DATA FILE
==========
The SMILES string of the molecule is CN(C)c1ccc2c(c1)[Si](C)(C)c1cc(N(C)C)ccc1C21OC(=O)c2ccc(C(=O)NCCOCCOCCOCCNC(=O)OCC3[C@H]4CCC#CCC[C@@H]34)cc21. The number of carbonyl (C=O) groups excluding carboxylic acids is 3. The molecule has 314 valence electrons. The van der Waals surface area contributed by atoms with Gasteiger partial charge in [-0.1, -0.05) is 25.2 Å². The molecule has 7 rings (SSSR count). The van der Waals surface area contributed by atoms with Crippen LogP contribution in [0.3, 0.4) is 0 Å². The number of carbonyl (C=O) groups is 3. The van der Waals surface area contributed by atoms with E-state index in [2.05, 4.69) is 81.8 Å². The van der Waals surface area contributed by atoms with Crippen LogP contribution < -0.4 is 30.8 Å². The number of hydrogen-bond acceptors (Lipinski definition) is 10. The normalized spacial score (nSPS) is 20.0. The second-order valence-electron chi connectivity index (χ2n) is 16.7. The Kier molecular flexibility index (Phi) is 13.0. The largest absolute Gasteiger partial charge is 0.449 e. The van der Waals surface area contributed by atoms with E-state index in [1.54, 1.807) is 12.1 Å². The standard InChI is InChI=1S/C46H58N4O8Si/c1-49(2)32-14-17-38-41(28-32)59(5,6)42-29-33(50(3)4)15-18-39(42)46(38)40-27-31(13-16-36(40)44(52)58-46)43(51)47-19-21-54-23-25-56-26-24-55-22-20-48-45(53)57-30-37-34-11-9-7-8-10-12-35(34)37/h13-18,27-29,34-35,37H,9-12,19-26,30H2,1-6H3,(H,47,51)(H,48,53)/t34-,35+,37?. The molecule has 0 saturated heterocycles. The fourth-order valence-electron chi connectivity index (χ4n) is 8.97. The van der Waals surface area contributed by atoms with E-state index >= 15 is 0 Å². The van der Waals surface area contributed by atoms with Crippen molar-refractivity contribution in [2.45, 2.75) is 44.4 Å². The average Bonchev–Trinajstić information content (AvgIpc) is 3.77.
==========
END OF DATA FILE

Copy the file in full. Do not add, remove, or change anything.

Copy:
The SMILES string of the molecule is CN(C)c1ccc2c(c1)[Si](C)(C)c1cc(N(C)C)ccc1C21OC(=O)c2ccc(C(=O)NCCOCCOCCOCCNC(=O)OCC3[C@H]4CCC#CCC[C@@H]34)cc21. The number of carbonyl (C=O) groups excluding carboxylic acids is 3. The molecule has 314 valence electrons. The van der Waals surface area contributed by atoms with Gasteiger partial charge in [-0.1, -0.05) is 25.2 Å². The molecule has 7 rings (SSSR count). The van der Waals surface area contributed by atoms with Crippen LogP contribution in [0.3, 0.4) is 0 Å². The number of carbonyl (C=O) groups is 3. The van der Waals surface area contributed by atoms with E-state index in [2.05, 4.69) is 81.8 Å². The van der Waals surface area contributed by atoms with Crippen LogP contribution < -0.4 is 30.8 Å². The number of hydrogen-bond acceptors (Lipinski definition) is 10. The normalized spacial score (nSPS) is 20.0. The second-order valence-electron chi connectivity index (χ2n) is 16.7. The Kier molecular flexibility index (Phi) is 13.0. The largest absolute Gasteiger partial charge is 0.449 e. The van der Waals surface area contributed by atoms with E-state index in [1.54, 1.807) is 12.1 Å². The standard InChI is InChI=1S/C46H58N4O8Si/c1-49(2)32-14-17-38-41(28-32)59(5,6)42-29-33(50(3)4)15-18-39(42)46(38)40-27-31(13-16-36(40)44(52)58-46)43(51)47-19-21-54-23-25-56-26-24-55-22-20-48-45(53)57-30-37-34-11-9-7-8-10-12-35(34)37/h13-18,27-29,34-35,37H,9-12,19-26,30H2,1-6H3,(H,47,51)(H,48,53)/t34-,35+,37?. The molecule has 0 saturated heterocycles. The fourth-order valence-electron chi connectivity index (χ4n) is 8.97. The van der Waals surface area contributed by atoms with E-state index >= 15 is 0 Å². The van der Waals surface area contributed by atoms with Crippen molar-refractivity contribution in [2.45, 2.75) is 44.4 Å². The average Bonchev–Trinajstić information content (AvgIpc) is 3.77.